By Sam Combest —
The University of Louisville School of Medicine active shooter drill March 30 scattered 40 victims across the HSC Campus as part of the Disaster Medicine Certificate Program.
The drill was truly live action, with 70 participants acting and learning. Two remote explosive devices were detonated at 9:13 a.m. to simulate a bomb with a potentially hazardous gas leak.
Following the two explosions, two shooters entered the corridor with AK-47 simulators loaded with blanks. They carried backpacks of ammunition, wore masks and had bullet-proof vests.
The perpetrators shot several rounds outside before entering the building where observers could hear continued gunfire. One of the shooters went to the second floor balcony to spray more shots and reload his weapon before recanvasing the second floor.
Observers could hear the radio traffic with haunting calls for police, notifying them of active shooter situation.
To observers, it seemed nearly an hour of gunfire elapsed before University of Louisville Police arrived and entered the Kornhauser Auditorium. In reality, it was six minutes.
The immediate radio call from ULPD once they entered was “multiple casualty situation.”
University police announced “First shooter down” approximately four minutes after they entered the building. This followed the noise of rounds shot back and forth.
Louisville SWAT arrived 10 minutes after the first shots rang out.
The radio crackled again, reporting casualties on the first floor.
The next call over the radio was officer down.
Approximately 12 minutes after the initial explosion, the radio rang out, “Second shooter down.”
Four SWAT team members entered with a medic to assess the scene.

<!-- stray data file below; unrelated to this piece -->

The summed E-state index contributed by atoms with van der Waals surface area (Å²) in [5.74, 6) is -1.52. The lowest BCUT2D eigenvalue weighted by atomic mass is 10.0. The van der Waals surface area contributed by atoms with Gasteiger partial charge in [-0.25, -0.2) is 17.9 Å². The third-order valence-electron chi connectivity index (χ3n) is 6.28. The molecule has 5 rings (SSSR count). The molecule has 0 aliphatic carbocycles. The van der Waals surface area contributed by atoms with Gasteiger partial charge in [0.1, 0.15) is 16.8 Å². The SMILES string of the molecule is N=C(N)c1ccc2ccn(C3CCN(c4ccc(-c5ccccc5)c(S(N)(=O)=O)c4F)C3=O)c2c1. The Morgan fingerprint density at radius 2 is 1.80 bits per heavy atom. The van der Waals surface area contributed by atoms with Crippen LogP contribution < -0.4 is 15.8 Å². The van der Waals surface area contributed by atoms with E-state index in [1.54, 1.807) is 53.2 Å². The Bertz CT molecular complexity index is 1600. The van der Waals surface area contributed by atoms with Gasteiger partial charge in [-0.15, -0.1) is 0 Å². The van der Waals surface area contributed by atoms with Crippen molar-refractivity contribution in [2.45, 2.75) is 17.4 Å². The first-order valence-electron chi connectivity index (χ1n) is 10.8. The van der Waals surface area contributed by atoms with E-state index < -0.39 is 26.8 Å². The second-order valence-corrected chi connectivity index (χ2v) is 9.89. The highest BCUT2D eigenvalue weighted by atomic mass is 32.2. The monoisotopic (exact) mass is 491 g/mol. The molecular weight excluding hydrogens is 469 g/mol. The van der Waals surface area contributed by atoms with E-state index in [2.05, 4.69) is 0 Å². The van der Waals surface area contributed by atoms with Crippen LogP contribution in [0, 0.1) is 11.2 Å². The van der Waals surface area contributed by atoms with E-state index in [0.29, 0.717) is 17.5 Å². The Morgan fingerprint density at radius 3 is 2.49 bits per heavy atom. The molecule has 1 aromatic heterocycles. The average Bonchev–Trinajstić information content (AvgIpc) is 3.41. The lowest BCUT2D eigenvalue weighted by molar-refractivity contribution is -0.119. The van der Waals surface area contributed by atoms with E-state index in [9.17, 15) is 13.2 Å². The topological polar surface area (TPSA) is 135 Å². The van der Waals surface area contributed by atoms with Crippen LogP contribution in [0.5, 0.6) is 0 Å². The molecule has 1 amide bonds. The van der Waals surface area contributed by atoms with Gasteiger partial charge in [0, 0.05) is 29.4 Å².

Roughly 15 minutes from the first explosion, police swept the first floor again, reporting multiple casualties before the task force members entered the scene to assess victim needs.
At 9:40 a.m. the captured shooter was in custody and escorted from the building.
More Louisville Emergency Medical Services Rescue Task Force members and SWAT entered the building to help move victims to safety.
The Louisville Fire Department set up a decontamination area. Medical students triaged victims. They wore hazmat suits for clean-up.
At 9:47 a.m. two victims exited the building, were tagged for triage, then put through a hazmat clean up where they were stripped naked. Really, they wore black shirts that say “I’m naked.” Once they were cleaned, they were treated on-scene before being sent to the makeshift ER.
Forty-six minutes after the explosion, observers are given their first up-close view of the injuries and casualties sustained. The responders escort the victims from the first floor outside.
Victims with leg injuries such as a gun shot wounds, femoral compound fractures and lacerations were rolled out on office chairs.
Originally, workers were tagging, decontaminating and triaging victims based on order of how they exited quickly became an issue, when confronted with a victim on a gorney with a gunshot wound to the neck. Workers switched their order and began to treat victims based on severity of their injuries such as gunshot wounds to the chest, abdomen or neck.
Eleven minutes after the victims were removed from the first floor, the all-clear was given and search of the second floor began.
Once the second floor victims emerged from the building, the medical students triaging victims cared for two medical dummies with gruesome injuries.
From the time of the first explosion to the last victim being sent to the ER after triage a full hour had passed.
Photo By David Mucker / The Louisville Cardinal